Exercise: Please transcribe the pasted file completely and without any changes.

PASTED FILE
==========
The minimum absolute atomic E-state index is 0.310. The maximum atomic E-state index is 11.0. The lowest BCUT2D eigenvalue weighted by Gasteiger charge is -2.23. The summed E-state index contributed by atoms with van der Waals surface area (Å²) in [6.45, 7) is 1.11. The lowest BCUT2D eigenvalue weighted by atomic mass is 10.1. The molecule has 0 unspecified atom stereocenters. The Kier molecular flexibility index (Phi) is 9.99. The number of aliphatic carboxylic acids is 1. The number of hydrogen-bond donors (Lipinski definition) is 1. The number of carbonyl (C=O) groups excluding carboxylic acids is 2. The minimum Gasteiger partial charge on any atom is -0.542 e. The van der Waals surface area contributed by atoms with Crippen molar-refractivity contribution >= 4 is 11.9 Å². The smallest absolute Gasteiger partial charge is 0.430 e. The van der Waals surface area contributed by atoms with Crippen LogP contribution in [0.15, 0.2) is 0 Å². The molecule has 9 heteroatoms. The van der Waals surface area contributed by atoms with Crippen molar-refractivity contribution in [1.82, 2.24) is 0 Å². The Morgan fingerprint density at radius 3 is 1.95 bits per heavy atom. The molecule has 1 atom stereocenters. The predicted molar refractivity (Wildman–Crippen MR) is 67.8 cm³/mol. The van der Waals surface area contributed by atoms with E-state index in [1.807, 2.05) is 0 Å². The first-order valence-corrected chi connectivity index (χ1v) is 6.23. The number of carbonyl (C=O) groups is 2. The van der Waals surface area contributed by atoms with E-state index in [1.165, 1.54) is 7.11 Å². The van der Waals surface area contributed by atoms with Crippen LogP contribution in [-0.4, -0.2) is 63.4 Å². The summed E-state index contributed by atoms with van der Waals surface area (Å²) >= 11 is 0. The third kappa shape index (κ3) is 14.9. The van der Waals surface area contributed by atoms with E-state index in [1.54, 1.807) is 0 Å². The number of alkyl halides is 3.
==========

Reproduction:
The minimum absolute atomic E-state index is 0.310. The maximum atomic E-state index is 11.0. The lowest BCUT2D eigenvalue weighted by Gasteiger charge is -2.23. The summed E-state index contributed by atoms with van der Waals surface area (Å²) in [6.45, 7) is 1.11. The lowest BCUT2D eigenvalue weighted by atomic mass is 10.1. The molecule has 0 unspecified atom stereocenters. The Kier molecular flexibility index (Phi) is 9.99. The number of aliphatic carboxylic acids is 1. The number of hydrogen-bond donors (Lipinski definition) is 1. The number of carbonyl (C=O) groups excluding carboxylic acids is 2. The minimum Gasteiger partial charge on any atom is -0.542 e. The van der Waals surface area contributed by atoms with Crippen molar-refractivity contribution >= 4 is 11.9 Å². The smallest absolute Gasteiger partial charge is 0.430 e. The van der Waals surface area contributed by atoms with Crippen LogP contribution in [0.15, 0.2) is 0 Å². The molecule has 9 heteroatoms. The van der Waals surface area contributed by atoms with Crippen molar-refractivity contribution in [1.82, 2.24) is 0 Å². The Morgan fingerprint density at radius 3 is 1.95 bits per heavy atom. The molecule has 1 atom stereocenters. The predicted molar refractivity (Wildman–Crippen MR) is 67.8 cm³/mol. The van der Waals surface area contributed by atoms with E-state index in [1.807, 2.05) is 0 Å². The first-order valence-corrected chi connectivity index (χ1v) is 6.23. The number of carbonyl (C=O) groups is 2. The van der Waals surface area contributed by atoms with E-state index in [1.165, 1.54) is 7.11 Å². The van der Waals surface area contributed by atoms with Crippen LogP contribution in [-0.4, -0.2) is 63.4 Å². The summed E-state index contributed by atoms with van der Waals surface area (Å²) >= 11 is 0. The third kappa shape index (κ3) is 14.9. The van der Waals surface area contributed by atoms with E-state index in [1.54, 1.807) is 0 Å². The number of alkyl halides is 3.